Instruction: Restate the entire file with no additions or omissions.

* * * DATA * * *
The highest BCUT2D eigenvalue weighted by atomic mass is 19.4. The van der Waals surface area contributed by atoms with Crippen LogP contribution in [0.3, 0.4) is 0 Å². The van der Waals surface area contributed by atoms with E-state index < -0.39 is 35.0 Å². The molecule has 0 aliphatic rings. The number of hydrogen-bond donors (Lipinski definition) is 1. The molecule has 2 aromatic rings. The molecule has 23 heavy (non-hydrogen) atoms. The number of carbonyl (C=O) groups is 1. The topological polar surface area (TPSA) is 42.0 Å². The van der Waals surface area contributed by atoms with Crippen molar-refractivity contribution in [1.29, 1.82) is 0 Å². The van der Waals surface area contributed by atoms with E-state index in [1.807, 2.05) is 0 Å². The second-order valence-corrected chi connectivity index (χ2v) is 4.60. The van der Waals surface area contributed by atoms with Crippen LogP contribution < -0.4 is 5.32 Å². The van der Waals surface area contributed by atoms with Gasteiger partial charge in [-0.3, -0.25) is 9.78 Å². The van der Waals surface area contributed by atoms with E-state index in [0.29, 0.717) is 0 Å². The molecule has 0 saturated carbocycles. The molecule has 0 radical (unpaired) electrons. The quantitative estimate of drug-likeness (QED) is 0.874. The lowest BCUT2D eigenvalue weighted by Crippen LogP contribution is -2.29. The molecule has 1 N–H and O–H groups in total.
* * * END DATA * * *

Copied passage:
The highest BCUT2D eigenvalue weighted by atomic mass is 19.4. The van der Waals surface area contributed by atoms with Crippen LogP contribution in [0.3, 0.4) is 0 Å². The van der Waals surface area contributed by atoms with E-state index < -0.39 is 35.0 Å². The molecule has 0 aliphatic rings. The number of hydrogen-bond donors (Lipinski definition) is 1. The molecule has 2 aromatic rings. The molecule has 23 heavy (non-hydrogen) atoms. The number of carbonyl (C=O) groups is 1. The topological polar surface area (TPSA) is 42.0 Å². The van der Waals surface area contributed by atoms with Crippen molar-refractivity contribution in [1.29, 1.82) is 0 Å². The van der Waals surface area contributed by atoms with E-state index in [1.807, 2.05) is 0 Å². The second-order valence-corrected chi connectivity index (χ2v) is 4.60. The van der Waals surface area contributed by atoms with Crippen LogP contribution < -0.4 is 5.32 Å². The van der Waals surface area contributed by atoms with Gasteiger partial charge in [-0.3, -0.25) is 9.78 Å². The van der Waals surface area contributed by atoms with E-state index in [0.29, 0.717) is 0 Å². The molecule has 0 saturated carbocycles. The molecule has 0 radical (unpaired) electrons. The quantitative estimate of drug-likeness (QED) is 0.874. The lowest BCUT2D eigenvalue weighted by Crippen LogP contribution is -2.29. The molecule has 1 N–H and O–H groups in total.